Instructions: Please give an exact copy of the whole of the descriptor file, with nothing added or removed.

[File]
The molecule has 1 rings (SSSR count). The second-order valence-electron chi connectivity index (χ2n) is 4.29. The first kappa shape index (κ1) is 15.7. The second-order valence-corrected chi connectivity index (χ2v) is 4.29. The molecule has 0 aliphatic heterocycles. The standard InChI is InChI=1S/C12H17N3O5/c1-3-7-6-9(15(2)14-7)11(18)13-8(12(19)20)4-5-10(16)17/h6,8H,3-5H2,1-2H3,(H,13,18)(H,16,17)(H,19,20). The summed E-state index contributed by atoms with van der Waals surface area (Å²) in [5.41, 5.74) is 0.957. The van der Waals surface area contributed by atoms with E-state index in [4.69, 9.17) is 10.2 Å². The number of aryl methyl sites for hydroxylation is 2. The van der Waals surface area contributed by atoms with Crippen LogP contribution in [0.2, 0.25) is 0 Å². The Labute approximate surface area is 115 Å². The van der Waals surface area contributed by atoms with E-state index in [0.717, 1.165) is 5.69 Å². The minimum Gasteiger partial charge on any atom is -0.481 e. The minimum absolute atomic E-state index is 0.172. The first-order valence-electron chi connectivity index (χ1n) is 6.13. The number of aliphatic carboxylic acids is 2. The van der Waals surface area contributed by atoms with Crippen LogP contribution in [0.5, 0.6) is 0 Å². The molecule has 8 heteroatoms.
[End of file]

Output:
The molecule has 1 rings (SSSR count). The second-order valence-electron chi connectivity index (χ2n) is 4.29. The first kappa shape index (κ1) is 15.7. The second-order valence-corrected chi connectivity index (χ2v) is 4.29. The molecule has 0 aliphatic heterocycles. The standard InChI is InChI=1S/C12H17N3O5/c1-3-7-6-9(15(2)14-7)11(18)13-8(12(19)20)4-5-10(16)17/h6,8H,3-5H2,1-2H3,(H,13,18)(H,16,17)(H,19,20). The summed E-state index contributed by atoms with van der Waals surface area (Å²) in [5.41, 5.74) is 0.957. The van der Waals surface area contributed by atoms with E-state index in [4.69, 9.17) is 10.2 Å². The number of aryl methyl sites for hydroxylation is 2. The van der Waals surface area contributed by atoms with Crippen LogP contribution in [0.2, 0.25) is 0 Å². The Labute approximate surface area is 115 Å². The van der Waals surface area contributed by atoms with E-state index in [0.717, 1.165) is 5.69 Å². The minimum Gasteiger partial charge on any atom is -0.481 e. The minimum absolute atomic E-state index is 0.172. The first-order valence-electron chi connectivity index (χ1n) is 6.13. The number of aliphatic carboxylic acids is 2. The van der Waals surface area contributed by atoms with Crippen LogP contribution in [0.5, 0.6) is 0 Å². The molecule has 8 heteroatoms.